Annual pork production has made meager gains for much of the last two years. This production — which includes slaughtering, processing and preserving pork — is 0.8 percent above the year-ago level. With positive momentum in the rates of change (see “Rate-of-Change” chart above), we expect accelerating rise in production in the months ahead.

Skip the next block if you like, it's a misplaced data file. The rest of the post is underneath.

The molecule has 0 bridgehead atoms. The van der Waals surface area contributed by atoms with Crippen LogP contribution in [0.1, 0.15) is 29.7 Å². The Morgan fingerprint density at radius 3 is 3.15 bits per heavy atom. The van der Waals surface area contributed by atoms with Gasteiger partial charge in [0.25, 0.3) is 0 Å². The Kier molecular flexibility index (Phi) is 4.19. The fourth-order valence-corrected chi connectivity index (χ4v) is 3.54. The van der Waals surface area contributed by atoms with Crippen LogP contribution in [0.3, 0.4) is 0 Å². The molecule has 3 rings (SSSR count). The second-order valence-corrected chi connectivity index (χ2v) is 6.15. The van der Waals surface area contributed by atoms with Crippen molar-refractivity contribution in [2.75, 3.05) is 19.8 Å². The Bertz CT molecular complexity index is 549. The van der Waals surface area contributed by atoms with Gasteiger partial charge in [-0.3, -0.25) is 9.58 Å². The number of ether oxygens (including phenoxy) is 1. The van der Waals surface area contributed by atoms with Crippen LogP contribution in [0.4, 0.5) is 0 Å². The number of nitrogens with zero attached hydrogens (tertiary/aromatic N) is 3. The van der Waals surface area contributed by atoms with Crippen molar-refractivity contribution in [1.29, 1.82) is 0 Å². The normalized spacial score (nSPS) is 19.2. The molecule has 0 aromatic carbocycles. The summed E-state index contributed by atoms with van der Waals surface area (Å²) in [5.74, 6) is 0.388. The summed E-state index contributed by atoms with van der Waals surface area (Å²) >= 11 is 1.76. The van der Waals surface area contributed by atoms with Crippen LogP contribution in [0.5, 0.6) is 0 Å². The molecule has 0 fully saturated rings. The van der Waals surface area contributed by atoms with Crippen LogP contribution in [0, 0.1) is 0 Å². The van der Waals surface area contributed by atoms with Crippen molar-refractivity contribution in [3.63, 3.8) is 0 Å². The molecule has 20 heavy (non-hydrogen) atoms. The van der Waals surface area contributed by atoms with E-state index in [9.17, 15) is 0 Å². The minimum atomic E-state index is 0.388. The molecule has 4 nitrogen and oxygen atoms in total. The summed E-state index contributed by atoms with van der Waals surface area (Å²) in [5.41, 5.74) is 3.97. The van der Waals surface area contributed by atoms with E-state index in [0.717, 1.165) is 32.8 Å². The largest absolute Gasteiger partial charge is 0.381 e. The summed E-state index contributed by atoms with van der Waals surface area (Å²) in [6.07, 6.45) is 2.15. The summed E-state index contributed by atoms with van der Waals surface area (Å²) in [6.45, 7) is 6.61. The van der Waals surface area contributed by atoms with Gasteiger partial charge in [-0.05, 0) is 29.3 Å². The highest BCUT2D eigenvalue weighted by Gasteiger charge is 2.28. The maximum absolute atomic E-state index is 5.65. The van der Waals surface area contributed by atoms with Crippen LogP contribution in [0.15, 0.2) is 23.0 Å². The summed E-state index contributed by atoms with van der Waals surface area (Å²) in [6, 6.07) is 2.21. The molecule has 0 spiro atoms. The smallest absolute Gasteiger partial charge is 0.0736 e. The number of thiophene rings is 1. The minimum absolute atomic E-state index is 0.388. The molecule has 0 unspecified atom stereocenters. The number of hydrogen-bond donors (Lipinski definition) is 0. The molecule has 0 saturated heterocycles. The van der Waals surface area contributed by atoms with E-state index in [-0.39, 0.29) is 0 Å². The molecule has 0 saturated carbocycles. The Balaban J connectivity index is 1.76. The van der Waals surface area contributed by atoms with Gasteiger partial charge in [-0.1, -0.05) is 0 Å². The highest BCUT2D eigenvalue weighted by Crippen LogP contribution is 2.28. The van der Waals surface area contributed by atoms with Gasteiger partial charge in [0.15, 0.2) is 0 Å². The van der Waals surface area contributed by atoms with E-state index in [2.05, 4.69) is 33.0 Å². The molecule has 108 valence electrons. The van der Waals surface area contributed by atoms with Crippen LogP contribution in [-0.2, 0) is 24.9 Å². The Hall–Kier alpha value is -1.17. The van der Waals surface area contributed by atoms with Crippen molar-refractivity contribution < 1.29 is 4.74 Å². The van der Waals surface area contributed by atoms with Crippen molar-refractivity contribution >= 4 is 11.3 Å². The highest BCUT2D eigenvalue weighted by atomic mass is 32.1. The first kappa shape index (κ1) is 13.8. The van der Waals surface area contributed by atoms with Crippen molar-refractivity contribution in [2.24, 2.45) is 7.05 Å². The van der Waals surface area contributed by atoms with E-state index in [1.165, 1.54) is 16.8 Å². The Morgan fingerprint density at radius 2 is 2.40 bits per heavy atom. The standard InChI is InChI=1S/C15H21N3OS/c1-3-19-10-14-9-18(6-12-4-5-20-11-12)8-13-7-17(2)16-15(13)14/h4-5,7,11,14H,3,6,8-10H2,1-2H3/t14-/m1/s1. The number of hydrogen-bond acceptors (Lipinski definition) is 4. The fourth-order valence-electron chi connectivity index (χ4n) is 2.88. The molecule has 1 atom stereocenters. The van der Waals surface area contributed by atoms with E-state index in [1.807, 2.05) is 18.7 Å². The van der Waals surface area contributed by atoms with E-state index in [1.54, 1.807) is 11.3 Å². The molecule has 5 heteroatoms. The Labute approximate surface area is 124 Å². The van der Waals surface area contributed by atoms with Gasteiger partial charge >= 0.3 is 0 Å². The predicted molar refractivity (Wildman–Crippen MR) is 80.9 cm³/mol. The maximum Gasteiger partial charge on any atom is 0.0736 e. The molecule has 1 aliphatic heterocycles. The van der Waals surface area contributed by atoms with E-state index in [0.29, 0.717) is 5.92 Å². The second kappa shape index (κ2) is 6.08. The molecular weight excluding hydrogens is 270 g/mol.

The supply of pork has been reduced because of the influx of porcine epidemic diarrhea virus (PEDV). Since the first confirmed case of PEDV in early 2013, it has spread to 28 states and has resulted in the culling of millions of young pigs and lowering pork supply. As a result, prices have risen steeply. The Producer Price Index for Pork is 16.5 percent higher than last year. Producers have had some ability to pass these higher prices on to consumers, with the Consumer Price Index of Pork up 5.3 percent over the last year. Higher prices should drive production higher as long as herds can be kept free of disease.